Prolific New York actor Henry Silva died earlier this week. Speak Hollywood journalisthe died just a day before turning 96.
Born in Brooklyn on September 15, 1926, Silva grew up in Harlem and eventually left school to take acting classes. In 1955 and 1956, Silva went to Broadway as the character of Mother in Michael V. Gatto’s play, A rain hat. He would later play the character again in the 1957 film adaptation and appear in at least two films from the rest of the 1950s and 1970s. Other credits from his filmography include 1962 The Manchu Candidate, Johnny Cool in the 1963 and 1999 film of the same name Ghost Dog: The Way of the Samurai.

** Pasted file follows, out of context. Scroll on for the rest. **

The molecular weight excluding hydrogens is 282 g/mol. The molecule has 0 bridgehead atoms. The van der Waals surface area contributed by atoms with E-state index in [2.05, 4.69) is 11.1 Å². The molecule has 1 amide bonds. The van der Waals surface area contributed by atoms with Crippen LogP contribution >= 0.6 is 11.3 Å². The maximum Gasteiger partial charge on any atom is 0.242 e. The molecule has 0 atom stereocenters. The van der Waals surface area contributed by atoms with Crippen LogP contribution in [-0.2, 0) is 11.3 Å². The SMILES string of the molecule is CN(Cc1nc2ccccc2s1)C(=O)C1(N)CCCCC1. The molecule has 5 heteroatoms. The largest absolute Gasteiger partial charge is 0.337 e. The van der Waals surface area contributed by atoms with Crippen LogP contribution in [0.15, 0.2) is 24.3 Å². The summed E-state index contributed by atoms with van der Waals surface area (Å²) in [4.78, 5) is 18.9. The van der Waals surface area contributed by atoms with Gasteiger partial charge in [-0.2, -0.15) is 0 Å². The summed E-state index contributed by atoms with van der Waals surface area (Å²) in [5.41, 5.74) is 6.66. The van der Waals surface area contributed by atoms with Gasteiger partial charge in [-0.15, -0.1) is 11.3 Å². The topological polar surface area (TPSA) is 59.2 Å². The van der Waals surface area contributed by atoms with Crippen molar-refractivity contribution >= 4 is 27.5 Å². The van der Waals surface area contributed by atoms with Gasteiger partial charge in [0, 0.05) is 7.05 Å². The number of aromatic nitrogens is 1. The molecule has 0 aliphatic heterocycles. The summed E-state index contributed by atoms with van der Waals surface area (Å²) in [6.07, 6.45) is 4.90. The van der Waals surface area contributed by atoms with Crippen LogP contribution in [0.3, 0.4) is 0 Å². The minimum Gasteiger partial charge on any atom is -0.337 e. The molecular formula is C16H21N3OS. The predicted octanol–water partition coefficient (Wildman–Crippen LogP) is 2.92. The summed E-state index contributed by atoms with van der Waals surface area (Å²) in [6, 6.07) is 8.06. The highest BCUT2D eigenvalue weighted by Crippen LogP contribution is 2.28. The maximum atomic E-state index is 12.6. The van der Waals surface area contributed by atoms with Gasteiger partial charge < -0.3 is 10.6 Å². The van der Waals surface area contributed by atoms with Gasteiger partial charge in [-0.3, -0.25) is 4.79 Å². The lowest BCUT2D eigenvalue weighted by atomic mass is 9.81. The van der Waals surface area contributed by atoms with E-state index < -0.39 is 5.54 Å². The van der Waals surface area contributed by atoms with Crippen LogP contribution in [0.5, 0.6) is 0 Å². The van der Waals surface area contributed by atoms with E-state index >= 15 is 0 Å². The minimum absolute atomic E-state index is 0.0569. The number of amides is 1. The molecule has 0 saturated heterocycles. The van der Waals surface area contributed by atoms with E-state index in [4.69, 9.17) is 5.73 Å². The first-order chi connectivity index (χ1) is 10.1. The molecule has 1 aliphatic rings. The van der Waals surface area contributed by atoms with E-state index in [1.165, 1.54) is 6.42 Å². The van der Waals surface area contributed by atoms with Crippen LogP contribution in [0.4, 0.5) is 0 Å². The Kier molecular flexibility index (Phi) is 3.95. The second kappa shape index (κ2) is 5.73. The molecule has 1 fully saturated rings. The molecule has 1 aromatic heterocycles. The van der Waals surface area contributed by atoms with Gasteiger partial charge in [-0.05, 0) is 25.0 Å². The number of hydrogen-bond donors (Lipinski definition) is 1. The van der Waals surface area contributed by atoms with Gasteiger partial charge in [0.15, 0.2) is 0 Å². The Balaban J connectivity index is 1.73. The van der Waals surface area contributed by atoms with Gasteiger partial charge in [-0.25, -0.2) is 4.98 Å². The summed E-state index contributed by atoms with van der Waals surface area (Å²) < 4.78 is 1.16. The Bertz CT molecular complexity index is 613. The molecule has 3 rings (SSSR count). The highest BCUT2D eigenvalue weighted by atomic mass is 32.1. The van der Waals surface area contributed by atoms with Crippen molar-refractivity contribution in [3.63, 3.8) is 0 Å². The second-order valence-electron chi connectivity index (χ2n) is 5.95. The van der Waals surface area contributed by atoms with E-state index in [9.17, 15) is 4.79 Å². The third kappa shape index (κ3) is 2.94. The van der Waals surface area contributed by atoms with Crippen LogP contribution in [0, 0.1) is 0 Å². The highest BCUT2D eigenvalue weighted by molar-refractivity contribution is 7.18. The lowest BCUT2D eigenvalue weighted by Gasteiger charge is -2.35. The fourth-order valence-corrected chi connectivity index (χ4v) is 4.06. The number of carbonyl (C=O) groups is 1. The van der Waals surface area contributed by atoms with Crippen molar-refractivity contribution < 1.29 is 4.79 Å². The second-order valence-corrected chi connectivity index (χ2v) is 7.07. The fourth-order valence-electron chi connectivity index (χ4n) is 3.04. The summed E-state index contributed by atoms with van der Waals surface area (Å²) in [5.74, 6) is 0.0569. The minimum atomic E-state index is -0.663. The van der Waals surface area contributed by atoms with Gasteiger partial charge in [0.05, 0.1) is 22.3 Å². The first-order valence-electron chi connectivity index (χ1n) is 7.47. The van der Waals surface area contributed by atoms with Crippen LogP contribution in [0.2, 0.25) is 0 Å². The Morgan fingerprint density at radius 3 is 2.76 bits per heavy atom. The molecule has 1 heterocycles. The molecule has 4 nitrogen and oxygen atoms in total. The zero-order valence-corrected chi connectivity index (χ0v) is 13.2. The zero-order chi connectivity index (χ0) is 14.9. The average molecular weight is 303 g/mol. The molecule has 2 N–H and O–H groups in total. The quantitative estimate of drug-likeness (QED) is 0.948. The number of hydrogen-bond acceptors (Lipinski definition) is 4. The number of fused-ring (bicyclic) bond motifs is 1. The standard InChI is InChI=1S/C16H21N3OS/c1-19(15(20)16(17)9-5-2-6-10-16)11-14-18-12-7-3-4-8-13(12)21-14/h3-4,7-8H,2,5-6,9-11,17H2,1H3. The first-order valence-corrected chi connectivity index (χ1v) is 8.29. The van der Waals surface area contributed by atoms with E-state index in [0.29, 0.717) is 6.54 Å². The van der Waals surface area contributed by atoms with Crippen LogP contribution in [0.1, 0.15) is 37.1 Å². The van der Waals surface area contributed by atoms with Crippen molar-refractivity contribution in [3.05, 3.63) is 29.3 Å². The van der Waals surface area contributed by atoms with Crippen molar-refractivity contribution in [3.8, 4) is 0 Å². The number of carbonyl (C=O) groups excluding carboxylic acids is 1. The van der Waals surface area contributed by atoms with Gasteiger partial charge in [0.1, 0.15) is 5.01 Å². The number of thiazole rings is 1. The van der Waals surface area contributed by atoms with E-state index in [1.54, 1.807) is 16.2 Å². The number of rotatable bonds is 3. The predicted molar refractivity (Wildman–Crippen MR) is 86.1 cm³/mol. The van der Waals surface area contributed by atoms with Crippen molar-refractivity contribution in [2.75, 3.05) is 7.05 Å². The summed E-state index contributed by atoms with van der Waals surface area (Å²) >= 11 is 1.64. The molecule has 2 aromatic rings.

Much of Silva’s career can be traced to when he and his family moved to Italy in 1965, after a producer made him an offer that saw him as a hero rather than a villain or man of hand. Between 1966 and 1977 he starred in nearly 25 films, most of which were Italian crime dramas. 1966 Blood on the mountain was his star turn, at least in Italy, Spain, Germany and France.
Perhaps famous to DC animation fans, Silva provided the voice of Bane in 1994. Batman: The Animated Series, and again in its 1998 sequel series and the 1996 Superman cartoon. Silva’s accent for Bane has fluctuated throughout the series: in his self-titled debut episode, the character has a very heavy Latin American accent. But in subsequent appearances, which few Bane have, that accent is replaced with a distinctly American accent.
Silva’s final role would be as a boxing commentator in Ocean’s Eleven, the 2001 remake of the 1960 detective film in which he played the role of Roger Corneal.
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